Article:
Tories may sacrifice Africa to fund climate change fight

Author: By Andrew Grice, Political Editor and Michael Savage

A draft Tory policy statement, leaked to The Independent, reveals that a Tory
Government would give the Department for International Development (DFID) a
bigger role in helping developing countries meet the cost of combating
climate change. But aid groups fear this would be a cover for cutting funds
to Africa.

The Tories’ green paper, which will be launched on Monday by David Cameron,
will reiterate the party’s pledge to match Labour’s commitment to spend 0.7
per cent of national income on aid by 2013. Aid and National Health Service
budgets are the only two budgets which would be protected by an incoming
Cameron Government as it sought deep public spending cuts to balance the
nation’s books.

But the promise on aid has been called into question, with suspicions that the
party plans to funnel funds away from aid towards spending to fight global
warming. The Tory paper says: “Action to tackle and adapt to climate change
will permeate international development policy under a Conservative
Government. It requires a multi-faceted approach. We will mainstream
adaptation to the impacts of climate change throughout DFID’s work by
supporting development activities that reflect the changing nature of the
climate.”

Pressure groups are deeply concerned about the “mainstreaming” policy because
the document makes no mention of a ceiling on how much of the DFID budget
could be spent on climate change. Gordon Brown has promised a 10 per cent
cap if Labour retains power. He has proposed a £100bn climate change
adaptation fund as part of the negotiations on a new global deal to be
discussed at a summit in Copenhagen in December. There has been persistent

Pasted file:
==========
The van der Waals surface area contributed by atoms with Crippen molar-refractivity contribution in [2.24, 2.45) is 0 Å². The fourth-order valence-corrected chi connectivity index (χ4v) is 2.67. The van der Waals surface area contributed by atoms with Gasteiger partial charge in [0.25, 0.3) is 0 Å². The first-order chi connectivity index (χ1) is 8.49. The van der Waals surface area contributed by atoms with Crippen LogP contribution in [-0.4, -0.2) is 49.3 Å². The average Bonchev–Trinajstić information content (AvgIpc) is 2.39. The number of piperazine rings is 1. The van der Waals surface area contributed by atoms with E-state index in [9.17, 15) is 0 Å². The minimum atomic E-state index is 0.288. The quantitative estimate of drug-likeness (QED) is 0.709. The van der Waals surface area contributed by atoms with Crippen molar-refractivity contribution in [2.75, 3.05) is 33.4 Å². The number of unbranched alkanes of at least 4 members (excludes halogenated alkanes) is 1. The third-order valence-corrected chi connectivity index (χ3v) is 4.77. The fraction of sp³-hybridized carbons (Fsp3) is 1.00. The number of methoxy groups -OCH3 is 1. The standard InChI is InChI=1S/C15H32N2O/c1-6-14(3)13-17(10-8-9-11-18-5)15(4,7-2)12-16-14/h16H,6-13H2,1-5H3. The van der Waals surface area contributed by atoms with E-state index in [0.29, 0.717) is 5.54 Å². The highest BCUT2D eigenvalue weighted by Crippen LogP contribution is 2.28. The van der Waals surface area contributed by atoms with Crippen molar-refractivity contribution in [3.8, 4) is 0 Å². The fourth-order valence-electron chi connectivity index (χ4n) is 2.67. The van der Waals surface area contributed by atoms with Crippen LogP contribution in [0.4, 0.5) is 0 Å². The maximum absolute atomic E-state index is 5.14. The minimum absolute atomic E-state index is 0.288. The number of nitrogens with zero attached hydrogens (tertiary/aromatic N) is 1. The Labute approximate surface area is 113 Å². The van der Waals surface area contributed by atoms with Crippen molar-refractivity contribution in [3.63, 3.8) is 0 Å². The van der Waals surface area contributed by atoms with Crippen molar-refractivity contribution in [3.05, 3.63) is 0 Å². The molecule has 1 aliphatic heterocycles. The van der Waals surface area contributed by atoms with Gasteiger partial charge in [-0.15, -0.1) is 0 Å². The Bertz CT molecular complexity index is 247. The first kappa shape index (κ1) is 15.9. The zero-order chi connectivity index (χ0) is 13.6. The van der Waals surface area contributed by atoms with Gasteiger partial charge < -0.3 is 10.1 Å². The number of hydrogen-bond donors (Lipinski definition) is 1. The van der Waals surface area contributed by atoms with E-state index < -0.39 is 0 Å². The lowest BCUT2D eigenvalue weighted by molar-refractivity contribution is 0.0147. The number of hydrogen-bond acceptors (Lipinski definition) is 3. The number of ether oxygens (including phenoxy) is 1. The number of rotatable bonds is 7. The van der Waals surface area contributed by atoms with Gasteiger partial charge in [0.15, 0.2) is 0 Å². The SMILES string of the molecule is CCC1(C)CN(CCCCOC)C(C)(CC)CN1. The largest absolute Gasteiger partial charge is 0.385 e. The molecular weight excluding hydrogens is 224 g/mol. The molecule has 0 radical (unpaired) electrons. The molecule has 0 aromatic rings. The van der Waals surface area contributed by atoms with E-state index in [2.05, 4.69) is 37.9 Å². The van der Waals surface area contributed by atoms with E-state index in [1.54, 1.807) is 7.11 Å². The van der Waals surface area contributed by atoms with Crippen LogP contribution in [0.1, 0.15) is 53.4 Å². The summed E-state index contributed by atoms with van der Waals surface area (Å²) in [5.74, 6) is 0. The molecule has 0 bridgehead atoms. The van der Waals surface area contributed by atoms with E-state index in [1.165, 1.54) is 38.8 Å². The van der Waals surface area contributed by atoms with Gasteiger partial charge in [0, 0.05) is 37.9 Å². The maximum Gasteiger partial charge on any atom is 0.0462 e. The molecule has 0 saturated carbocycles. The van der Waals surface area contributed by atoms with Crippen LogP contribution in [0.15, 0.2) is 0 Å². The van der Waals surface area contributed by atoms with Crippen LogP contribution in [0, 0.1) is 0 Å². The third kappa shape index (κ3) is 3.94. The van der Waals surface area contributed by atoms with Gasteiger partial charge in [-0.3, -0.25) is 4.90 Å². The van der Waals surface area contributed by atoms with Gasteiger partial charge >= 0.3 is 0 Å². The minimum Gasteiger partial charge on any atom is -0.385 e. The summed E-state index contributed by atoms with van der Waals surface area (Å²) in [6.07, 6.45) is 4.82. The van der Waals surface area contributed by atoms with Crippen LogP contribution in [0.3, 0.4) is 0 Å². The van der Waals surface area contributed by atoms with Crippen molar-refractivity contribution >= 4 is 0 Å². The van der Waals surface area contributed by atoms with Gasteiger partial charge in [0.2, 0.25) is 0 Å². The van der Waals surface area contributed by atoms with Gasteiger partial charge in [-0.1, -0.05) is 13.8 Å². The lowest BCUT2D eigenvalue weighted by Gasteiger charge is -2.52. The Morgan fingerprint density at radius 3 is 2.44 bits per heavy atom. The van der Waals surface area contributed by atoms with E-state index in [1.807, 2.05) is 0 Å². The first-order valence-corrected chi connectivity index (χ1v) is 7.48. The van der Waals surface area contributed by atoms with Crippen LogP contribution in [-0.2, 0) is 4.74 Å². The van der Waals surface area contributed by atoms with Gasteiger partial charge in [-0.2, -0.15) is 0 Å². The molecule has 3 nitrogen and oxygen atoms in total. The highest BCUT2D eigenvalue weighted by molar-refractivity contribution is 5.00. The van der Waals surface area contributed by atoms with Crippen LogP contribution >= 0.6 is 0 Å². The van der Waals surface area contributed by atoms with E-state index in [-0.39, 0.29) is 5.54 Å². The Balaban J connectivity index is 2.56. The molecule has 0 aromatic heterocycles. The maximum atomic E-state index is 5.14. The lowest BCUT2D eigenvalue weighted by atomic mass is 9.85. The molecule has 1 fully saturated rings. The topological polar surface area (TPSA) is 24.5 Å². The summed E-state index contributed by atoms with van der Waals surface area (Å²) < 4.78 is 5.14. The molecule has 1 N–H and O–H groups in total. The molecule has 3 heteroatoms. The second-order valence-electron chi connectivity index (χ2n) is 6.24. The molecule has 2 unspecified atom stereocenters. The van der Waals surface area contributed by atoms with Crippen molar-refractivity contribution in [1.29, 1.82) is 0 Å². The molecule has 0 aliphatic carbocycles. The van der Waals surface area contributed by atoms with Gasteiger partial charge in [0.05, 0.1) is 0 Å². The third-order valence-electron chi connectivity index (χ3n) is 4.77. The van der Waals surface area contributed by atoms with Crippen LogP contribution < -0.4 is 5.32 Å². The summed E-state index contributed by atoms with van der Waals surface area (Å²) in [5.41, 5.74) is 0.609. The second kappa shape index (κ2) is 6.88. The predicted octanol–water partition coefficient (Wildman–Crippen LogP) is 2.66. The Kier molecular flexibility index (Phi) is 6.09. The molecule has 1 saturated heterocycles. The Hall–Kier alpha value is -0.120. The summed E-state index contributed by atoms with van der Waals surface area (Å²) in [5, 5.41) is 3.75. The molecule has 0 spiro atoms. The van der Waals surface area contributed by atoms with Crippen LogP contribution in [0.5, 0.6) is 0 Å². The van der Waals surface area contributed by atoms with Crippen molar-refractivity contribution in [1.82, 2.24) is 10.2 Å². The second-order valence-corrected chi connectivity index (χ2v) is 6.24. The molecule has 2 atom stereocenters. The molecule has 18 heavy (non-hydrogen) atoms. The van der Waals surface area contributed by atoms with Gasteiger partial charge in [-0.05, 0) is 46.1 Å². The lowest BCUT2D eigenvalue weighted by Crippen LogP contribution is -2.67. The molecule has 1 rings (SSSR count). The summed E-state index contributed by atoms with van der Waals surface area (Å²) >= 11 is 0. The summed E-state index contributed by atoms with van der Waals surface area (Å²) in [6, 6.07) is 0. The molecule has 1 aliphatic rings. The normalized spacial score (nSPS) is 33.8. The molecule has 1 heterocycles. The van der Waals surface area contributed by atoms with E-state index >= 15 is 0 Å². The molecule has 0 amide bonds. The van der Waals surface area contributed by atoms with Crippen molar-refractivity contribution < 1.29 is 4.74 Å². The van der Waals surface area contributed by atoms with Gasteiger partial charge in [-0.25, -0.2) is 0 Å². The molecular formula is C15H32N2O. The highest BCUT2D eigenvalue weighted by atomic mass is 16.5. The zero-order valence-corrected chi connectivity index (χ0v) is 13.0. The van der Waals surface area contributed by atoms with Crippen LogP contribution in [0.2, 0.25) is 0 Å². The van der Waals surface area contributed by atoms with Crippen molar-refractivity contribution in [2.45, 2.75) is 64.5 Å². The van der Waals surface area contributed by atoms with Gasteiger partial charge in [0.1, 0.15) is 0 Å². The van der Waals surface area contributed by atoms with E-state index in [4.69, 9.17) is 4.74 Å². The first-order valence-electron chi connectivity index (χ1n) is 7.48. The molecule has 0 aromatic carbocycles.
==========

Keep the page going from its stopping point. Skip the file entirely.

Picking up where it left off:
speculation in Tory circles that the party would try to spend less on
helping the world’s poorest countries.

Andrew Mitchell, the shadow Secretary of State for International Development,
said: “The Conservative Party is fully committed to tackling both the causes
and consequences of climate change, and the Department for International
Development has an important role to play in this. Above all we will push
for an ambitious international agreement that limits emissions and sees
substantial financial resources made available to help developing countries
adapt to the changing climate.”

Kevin Watkins, a director at UNESCO, said that the spending on climate change
could see the amount spent on traditional aid fall below the 2013 target.
“The 0.7 per cent commitment is not unequivocal,” he said. “The money spent
on climate change could take a big chunk of the department’s budget, meaning
aid will be hit.” Another aid agency head said yesterday: “It seems that the
Tories would divert a lot of money from aid to climate change, while keeping
the headline pledge on aid spending. That would mean a lot less help for
Africa.”

Aid groups are also worried about a Tory plan to offer “vouchers” to people in
poor countries so they could shop around for schools. They fear this could
undermine attempts to build up the state education system in developing
nations and help “middle class” children rather than the poorest. One aid
worker said this would boost private schools, describing it as “as assisted
places scheme for Africa.” Mr Watkins said that the Tory focus on vouchers
was “an absurdity” that would set back progress. “The idea that you can trot
around slums and dish out vouchers is so far fetched that it shouldn’t be
taken seriously.”

The Tory paper also suggests a key role for the private sector in improving
health care. Pressure groups say this could threaten a global drive towards
health care being free at the point of use. “Rather than aiming to replace
or eliminate the private sector from healthcare, we will seek to work with
governments and the private sector to help them achieve the Millennium
Development Goals,” the document states. “This could involve regulating
providers and creating a framework that allows both private and public
provision to grow in a coherent way, until ultimately people have access to
affordable healthcare.

“There are many different ways to provide healthcare. All health systems
feature a mixture of private and public provision. We will not insist that
developing countries follow the exact path that we in Britain have
taken?that is a choice for them to make.”

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